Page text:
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Entebbe, Mein Kampf, and the New Antisemitism

Jul 20, 2011 | Tzvi Fleischer

Entebbe
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American author, thinktanker and foreign policy expert Walter Russell Mead has used the anniversary of the publication of Mein Kampf to set out some important and valuable thoughts on modern expressions of antisemitism.

He argues that:

The truth is that anti-Semitism is alive and well and not even particularly rare; it’s just that many of today’s anti-Semites like to think of themselves as enlightened, modern people and get all huffy and hissy if anyone accuses them of prejudice in any form.

He then sets out what he calls the “five pillars of anti-semitism”:

Jews are more clannish than other people and act in concert to support a specifically Jewish agenda.

Jews deploy extraordinary wealth with almost superhuman cunning in support of the Jewish agenda.

As a religious and national minority, Jews cannot flourish without attacking the traditional values of their host society. In every country Jews seek to weaken national culture, religion, values and cohesion.

Jews are not a national group or a people in the way that others are; they do not have the same right to establish a nation state that other peoples do.

Where Jewish interests are concerned, the appearance of open debate in our society and many others is a carefully constructed illusion. In reality, Jews work together to block open debate on issues they care about and those who resist the Jewish agenda are marginalized in public discussion.

He says to be an antisemite, “you don’t have to believe them all – any one will do.” And he says the many who deny this are guilty of having “defined anti-Semitism down.”

Nurturing ancient fantasies of secret Jewish cabals that control the media and play politicians like puppets on a string, and making political judgments based on these fantasies isn’t sort of or almost anti-Semitic.  To believe that Jews control public discourse and the media and bend the gentile masses to their sinister agenda is the essence of old fashioned anti-Semite [sic].   In some countries these beliefs are so common that they are no longer recognized as an aggressive and communicable mental disease.  These ideas have become so widely accepted that they are seldom questioned or examined; when that happens, a whole society is poisoned and distorted.

Needless to say, it is important to see a noted academic putting so clearly the case that the beliefs of this sort – common not only in the Arab world but in the anti-Zionist left in Australia, Europe and elsewhere, whenever the issue of Israel is raised – are closely linked to historic motifs of antisemitism – as indeed they are.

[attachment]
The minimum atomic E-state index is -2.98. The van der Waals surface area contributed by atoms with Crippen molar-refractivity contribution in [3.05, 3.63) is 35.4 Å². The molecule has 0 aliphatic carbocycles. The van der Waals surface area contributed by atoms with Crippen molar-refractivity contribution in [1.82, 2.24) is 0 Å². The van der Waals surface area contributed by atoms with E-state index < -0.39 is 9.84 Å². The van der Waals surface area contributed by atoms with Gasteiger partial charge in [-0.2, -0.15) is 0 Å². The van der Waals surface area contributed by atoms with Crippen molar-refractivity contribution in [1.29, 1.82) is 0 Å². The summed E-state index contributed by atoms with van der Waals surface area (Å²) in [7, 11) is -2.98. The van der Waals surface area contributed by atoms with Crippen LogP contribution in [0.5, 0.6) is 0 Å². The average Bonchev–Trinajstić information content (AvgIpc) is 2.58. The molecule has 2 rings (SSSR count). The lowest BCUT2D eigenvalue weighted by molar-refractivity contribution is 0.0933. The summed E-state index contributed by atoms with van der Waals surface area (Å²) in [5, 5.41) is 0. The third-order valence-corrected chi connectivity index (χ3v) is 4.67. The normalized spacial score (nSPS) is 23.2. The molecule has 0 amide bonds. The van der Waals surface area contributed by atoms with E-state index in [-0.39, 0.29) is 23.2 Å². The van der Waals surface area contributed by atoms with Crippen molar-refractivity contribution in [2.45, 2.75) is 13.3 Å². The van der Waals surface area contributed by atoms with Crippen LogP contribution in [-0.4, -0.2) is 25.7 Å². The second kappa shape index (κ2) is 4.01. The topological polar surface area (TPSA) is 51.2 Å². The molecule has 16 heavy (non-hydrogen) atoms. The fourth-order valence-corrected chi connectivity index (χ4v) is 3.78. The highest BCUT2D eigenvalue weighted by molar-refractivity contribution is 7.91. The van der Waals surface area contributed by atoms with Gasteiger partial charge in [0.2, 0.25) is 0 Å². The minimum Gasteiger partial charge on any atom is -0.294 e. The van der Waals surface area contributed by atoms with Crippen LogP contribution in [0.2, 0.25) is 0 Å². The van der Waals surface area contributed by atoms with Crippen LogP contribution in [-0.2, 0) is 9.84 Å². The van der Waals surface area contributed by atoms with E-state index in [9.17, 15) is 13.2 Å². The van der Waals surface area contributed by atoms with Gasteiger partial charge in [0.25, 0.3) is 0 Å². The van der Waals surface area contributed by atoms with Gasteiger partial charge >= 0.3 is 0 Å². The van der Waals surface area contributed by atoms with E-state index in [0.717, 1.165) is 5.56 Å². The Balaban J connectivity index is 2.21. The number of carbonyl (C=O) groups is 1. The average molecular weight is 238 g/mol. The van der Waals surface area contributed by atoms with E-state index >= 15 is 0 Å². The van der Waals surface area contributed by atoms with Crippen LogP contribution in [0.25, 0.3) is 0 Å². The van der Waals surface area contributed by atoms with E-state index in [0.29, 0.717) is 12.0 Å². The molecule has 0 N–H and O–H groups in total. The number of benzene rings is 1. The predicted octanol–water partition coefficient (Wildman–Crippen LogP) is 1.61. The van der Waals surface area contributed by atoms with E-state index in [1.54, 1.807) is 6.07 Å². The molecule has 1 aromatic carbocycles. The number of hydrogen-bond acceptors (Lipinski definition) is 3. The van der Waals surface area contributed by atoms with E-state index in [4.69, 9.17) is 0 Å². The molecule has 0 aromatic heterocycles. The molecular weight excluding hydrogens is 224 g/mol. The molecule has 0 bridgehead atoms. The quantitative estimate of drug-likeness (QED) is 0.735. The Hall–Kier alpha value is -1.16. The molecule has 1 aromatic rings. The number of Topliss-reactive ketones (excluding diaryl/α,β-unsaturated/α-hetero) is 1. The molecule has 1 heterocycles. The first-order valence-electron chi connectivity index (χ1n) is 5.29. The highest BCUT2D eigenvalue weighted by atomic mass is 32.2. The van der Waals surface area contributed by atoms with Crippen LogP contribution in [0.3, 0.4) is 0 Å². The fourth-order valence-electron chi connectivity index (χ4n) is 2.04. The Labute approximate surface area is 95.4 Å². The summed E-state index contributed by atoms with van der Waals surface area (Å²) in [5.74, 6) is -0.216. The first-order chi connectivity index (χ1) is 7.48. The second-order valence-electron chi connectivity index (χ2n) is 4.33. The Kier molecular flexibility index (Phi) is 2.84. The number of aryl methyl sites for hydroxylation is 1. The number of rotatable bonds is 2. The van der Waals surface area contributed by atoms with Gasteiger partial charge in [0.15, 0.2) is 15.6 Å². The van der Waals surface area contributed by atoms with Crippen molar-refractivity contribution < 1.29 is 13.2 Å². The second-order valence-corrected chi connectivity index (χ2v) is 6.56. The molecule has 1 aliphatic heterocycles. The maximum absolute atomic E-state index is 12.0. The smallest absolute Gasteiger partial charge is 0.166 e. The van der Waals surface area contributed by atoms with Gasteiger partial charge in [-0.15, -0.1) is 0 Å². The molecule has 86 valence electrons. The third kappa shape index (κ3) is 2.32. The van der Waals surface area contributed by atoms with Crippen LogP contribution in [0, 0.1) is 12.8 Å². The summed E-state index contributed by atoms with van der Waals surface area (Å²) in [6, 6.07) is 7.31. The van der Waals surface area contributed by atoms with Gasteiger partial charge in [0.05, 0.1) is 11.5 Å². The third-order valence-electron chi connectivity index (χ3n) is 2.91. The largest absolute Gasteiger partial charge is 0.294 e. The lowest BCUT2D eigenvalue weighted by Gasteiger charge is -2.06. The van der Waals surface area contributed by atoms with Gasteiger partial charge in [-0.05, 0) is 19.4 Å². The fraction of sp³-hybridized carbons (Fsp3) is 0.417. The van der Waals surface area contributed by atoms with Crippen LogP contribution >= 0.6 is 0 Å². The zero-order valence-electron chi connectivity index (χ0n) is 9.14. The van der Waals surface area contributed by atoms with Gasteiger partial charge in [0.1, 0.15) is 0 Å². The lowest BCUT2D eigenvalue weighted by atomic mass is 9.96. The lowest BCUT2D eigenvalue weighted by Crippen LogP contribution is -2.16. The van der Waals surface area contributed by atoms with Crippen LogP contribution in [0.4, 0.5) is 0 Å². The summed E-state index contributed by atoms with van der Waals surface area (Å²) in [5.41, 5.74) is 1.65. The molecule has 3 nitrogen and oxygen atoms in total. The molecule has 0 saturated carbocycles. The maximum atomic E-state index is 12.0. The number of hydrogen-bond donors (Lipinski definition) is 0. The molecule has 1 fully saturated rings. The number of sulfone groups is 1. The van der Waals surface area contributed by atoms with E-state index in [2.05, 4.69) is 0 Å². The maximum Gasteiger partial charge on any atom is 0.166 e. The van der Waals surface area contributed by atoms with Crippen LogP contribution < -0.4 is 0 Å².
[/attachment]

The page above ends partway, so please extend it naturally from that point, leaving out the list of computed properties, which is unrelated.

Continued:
Meanwhile, some interesting thoughts on how the far left became susceptible to this sort of prejudice in their dedicated hatred of Israel have come from British academic and writer Alan Johnson, himself a man of the left. Johnson looks in particular at the case of Wilfried Böse, a German and member of the far-left Revolutionary Cells organisation, who was one of the hijackers during the 1976 Entebbe airline hijacking crisis which occurred 35 years ago this week.

Johnson notes that the hijackers, including Böse:

…demanded the release of Palestinian and Baader-Meinhof terrorists, flew the plane to Entebbe in Uganda, separated the Jews from the non-Jews, and prepared to execute them.

How did a young, idealistic, anti-Nazi, a member of the far-left Revolutionary Cells (RZ) come to his end acting like a Nazi,selecting Jews for death?…The answer lies in modern left-wing “anti-Zionism.”

Johnson explains that in the late 60s and 70s, what he calls the “know-nothing New Left” became “completely unmoored from the working class, the West, and democracy and moored instead to ideologies of the noble savage, fantasies of ‘Third World Revolution’ and an irrational belief in the redemptive power of violence.” In their peculiar worldview, “A third world ‘periphery’ was pitted against the metropolitan ‘center’ and ‘good’ oppressed nations were at war with ‘bad’ oppressor nations.” It is this worldview which led the New Left to embrace an anti-Zionism so vehement that antisemitism was inevitably a component of it:

Much of what is said and done by today’s left-including its “anti-Zionism”-is unintelligible without grasping that when “anti-imperialist struggle” displaced “class struggle” as the organizing category of thought and the basis of political identity, the result was a hybrid political phenomenon that the Germans call linksfaschismus, or left-fascism. When a Jewish passenger showed him his Auschwitz tattoo, Böse shouted back, “I’m no Nazi! … I am an idealist.” As Paul Berman observes, “out of some horrible dialectic of history, a substantial number of German leftists had ended up imitating instead of opposing the Nazis.”

Increasingly, after 1967, this upside-down left had taken as the ultimate expression of “anti-imperialist struggle” the armed Palestinian, while Israel became the ultimate expression of “imperialism.” Drawing on some older traditions of left-wing anti-Semitism, and influenced by more recent but well-funded Soviet and Arab antisemitic propaganda campaigns, it became left-wing common sense that supporting Israel’s enemies – whatever these enemies actually stood for, however they actually behaved – was an “anti-imperialist” duty.

Both Mead and Johnson offer some valuable and important insights into the development and reality of modern antisemitism, and I would strongly urge readers to read both in full.

Tzvi Fleischer

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